The differential regulation of cell motile activity through matrix stiffness and porosity in three dimensional collagen matrices

Miguel Miron-Mendoza, Joachim Seemann, Frederick Grinnell

Research output: Contribution to journalArticle

148 Scopus citations

Abstract

In three dimensional collagen matrices, cell motile activity results in collagen translocation, cell spreading and cell migration. Cells can penetrate into the matrix as well as spread and migrate along its surface. In the current studies, we quantitatively characterize collagen translocation, cell spreading and cell migration in relationship to collagen matrix stiffness and porosity. Collagen matrices prepared with 1-4mg/ml collagen exhibited matrix stiffness (storage modulus measured by oscillating rheometry) increasing from 4 to 60Pa and matrix porosity (measured by scanning electron microscopy) decreasing from 4 to 1 μm2. Over this collagen concentration range, the consequences of cell motile activity changed markedly. As collagen concentration increased, cells no longer were able to cause translocation of collagen fibrils. Cell migration increased and cell spreading changed from dendritic to more flattened and polarized morphology depending on location of cells within or on the surface of the matrix. Collagen translocation appeared to depend primarily on matrix stiffness, whereas cell spreading and migration were less dependent on matrix stiffness and more dependent on collagen matrix porosity.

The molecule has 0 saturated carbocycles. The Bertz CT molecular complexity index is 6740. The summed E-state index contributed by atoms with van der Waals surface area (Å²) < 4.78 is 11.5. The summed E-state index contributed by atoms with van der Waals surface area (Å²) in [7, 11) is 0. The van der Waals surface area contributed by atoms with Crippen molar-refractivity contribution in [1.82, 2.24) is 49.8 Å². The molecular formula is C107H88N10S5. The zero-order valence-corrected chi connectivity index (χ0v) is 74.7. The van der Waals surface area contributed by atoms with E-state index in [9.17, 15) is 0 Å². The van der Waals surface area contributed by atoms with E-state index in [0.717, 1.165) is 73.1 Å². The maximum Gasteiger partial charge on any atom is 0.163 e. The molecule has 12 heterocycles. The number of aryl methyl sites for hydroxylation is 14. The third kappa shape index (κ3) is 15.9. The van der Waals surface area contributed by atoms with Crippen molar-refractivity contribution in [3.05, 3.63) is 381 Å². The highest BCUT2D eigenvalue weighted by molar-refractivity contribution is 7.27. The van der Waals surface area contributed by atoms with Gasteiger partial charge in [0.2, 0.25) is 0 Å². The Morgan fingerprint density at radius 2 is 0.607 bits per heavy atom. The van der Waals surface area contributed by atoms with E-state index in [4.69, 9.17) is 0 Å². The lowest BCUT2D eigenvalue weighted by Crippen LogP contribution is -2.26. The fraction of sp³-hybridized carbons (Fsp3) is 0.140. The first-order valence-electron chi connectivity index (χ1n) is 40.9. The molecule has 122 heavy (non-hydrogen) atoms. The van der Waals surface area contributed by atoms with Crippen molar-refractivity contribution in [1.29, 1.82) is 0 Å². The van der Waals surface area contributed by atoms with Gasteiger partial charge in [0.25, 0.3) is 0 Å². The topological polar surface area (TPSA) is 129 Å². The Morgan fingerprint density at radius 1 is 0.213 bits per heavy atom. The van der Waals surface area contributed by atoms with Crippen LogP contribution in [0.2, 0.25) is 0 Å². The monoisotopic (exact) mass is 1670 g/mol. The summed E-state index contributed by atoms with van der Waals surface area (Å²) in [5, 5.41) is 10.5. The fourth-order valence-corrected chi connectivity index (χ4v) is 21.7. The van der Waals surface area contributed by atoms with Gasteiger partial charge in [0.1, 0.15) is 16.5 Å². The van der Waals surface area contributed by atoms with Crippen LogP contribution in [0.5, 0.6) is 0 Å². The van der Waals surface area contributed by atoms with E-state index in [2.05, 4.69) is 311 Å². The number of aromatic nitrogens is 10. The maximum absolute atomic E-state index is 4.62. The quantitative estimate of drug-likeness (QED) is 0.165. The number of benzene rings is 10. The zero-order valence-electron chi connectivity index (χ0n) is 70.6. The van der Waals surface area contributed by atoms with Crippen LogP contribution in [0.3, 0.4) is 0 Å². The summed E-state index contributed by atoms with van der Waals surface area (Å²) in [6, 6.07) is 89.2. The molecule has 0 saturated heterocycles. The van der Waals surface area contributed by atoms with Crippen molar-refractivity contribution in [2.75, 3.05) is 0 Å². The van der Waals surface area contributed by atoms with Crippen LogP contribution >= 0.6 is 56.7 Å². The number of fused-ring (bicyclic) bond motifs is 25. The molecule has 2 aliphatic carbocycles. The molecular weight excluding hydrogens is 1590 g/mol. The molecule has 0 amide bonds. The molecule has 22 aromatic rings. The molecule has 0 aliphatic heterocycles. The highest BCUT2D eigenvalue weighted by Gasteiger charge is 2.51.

Original languageEnglish (US)
Pages (from-to)6425-6435
Number of pages11
JournalBiomaterials
Volume31
Issue number25
DOIs
StatePublished - Sep 1 2010

Keywords

  • Cell migration
  • Cell spreading
  • Collagen translocation
  • Extracellular matrix
  • Mechanoregulation

ASJC Scopus subject areas

  • Bioengineering
  • Ceramics and Composites
  • Biophysics
  • Biomaterials
  • Mechanics of Materials

Fingerprint Dive into the research topics of 'The differential regulation of cell motile activity through matrix stiffness and porosity in three dimensional collagen matrices'. Together they form a unique fingerprint.

  • Cite this